Building a better workplace for women, by women
Women’s+ Plus Networking Conference seeks to improve careers of women in STEM
Community partners and University of Pittsburgh students, staff, and faculty gathered at the Swanson School of Engineering to discuss creating an equitable workplace at the Women’s+ Networking Conference on Nov. 12, 2022. This year’s theme focused on the power of saying no to aid in one’s advancement in their career, particularly in STEM.
The conference featured a keynote speech from Lise Vesterlund, Andrew W. Mellon professor of economics at Pitt and co-author of “The No Club: Putting a Stop to Women’s Dead End Work.” Vesterlund spoke on the common issue of non-promotable tasks (NPT), a term in the book referring to work assigned that is outside of or below a professional’s expertise – giving them unmanageable workloads and work that isn’t rewarded by superiors. Vesterlund’s research found that women, particularly women of color, are more likely than their male colleagues to be assigned and agree to complete an NPT.
“This is not a question of “fixing” women,” Vesterlund said. “This is an opportunity to improve organizations.”
Attendees, including undergraduates and seasoned professionals, agreed they experienced a similar bias in their environments and worked in small groups to discuss strategies found in Vesterlund’s book to reject or renegotiate an NPT.
“Going forward, I’ll definitely be more aware of what I’m saying yes to,” Stephanie Liu, a graduate student at the Swanson School, said. “I’m more likely to consider what I’m being assigned and negotiate what I’m agreeing to if I accept it.”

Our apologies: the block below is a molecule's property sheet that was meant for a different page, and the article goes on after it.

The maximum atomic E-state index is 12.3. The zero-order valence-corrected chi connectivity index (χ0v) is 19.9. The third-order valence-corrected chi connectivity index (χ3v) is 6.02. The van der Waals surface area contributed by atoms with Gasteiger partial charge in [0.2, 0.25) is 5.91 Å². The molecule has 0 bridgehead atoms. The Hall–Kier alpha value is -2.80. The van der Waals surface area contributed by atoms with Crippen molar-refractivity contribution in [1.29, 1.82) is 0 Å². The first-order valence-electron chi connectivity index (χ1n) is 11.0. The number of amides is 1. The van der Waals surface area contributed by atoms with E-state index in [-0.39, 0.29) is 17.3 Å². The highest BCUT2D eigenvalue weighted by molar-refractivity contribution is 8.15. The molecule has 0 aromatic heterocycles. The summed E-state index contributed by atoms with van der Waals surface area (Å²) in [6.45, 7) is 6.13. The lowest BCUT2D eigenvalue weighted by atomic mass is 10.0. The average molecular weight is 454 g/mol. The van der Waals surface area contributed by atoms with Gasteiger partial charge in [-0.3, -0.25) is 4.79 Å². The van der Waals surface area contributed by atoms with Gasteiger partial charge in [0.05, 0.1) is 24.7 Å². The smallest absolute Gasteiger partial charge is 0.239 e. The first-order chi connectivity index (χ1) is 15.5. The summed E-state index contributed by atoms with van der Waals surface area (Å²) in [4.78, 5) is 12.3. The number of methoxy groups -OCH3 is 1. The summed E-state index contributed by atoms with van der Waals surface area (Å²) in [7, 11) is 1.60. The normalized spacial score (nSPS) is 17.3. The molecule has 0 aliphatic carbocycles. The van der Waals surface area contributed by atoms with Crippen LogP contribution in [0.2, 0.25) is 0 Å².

Women-focused student groups then addressed the audience about their mission and activities for the coming academic year. Participating groups included Engineers without Borders, Pitt DIVA, the Engineering Graduate Student Organization, Society of Women Engineers, Phi Sigma Rho, and the Graduate Women in Engineering Network.
The event ended with a networking brunch allowing attendees to reflect on the day’s topics. Being the first conference since 2019 due to Covid-19, leaders of the event emphasized the need for unity – both in and out of the workplace.
Mary Besterfield-Sacre, Nickolas A. Dececco Professor of Industrial Engineering, Associate Dean for Academic Affairs, said she was very excited to see a large, diverse turnout, despite the event’s Covid hiatus.
“This is about being together,” Besterfield-Sacre said. “Whether entering or advancing in the workplace, women must learn that sometimes rules and requirements like NPTs are inherent biases. As today’s workplace continues to evolve post-pandemic, this is another opportunity for us to openly address bias."
The Women’s+ Networking Conference is organized and held by the Women in Engineering Program Committee.